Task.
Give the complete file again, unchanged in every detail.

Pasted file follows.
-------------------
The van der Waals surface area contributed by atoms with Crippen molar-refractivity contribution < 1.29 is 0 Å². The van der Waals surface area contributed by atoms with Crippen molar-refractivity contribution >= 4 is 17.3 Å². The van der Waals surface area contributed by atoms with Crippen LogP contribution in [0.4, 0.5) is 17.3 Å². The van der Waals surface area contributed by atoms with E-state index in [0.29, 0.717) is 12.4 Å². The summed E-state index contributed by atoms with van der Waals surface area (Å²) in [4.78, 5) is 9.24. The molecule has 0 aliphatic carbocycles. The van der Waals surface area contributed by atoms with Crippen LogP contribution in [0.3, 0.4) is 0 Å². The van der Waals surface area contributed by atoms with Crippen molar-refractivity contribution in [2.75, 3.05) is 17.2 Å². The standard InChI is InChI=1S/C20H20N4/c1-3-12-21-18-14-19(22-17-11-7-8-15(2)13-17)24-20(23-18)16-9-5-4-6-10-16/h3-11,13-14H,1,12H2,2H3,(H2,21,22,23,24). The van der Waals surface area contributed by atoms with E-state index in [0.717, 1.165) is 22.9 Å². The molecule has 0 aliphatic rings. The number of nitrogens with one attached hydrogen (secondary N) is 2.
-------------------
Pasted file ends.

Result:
The van der Waals surface area contributed by atoms with Crippen molar-refractivity contribution < 1.29 is 0 Å². The van der Waals surface area contributed by atoms with Crippen molar-refractivity contribution >= 4 is 17.3 Å². The van der Waals surface area contributed by atoms with Crippen LogP contribution in [0.4, 0.5) is 17.3 Å². The van der Waals surface area contributed by atoms with E-state index in [0.29, 0.717) is 12.4 Å². The summed E-state index contributed by atoms with van der Waals surface area (Å²) in [4.78, 5) is 9.24. The molecule has 0 aliphatic carbocycles. The van der Waals surface area contributed by atoms with Crippen LogP contribution in [0.3, 0.4) is 0 Å². The van der Waals surface area contributed by atoms with Crippen molar-refractivity contribution in [2.75, 3.05) is 17.2 Å². The standard InChI is InChI=1S/C20H20N4/c1-3-12-21-18-14-19(22-17-11-7-8-15(2)13-17)24-20(23-18)16-9-5-4-6-10-16/h3-11,13-14H,1,12H2,2H3,(H2,21,22,23,24). The van der Waals surface area contributed by atoms with E-state index in [0.717, 1.165) is 22.9 Å². The molecule has 0 aliphatic rings. The number of nitrogens with one attached hydrogen (secondary N) is 2.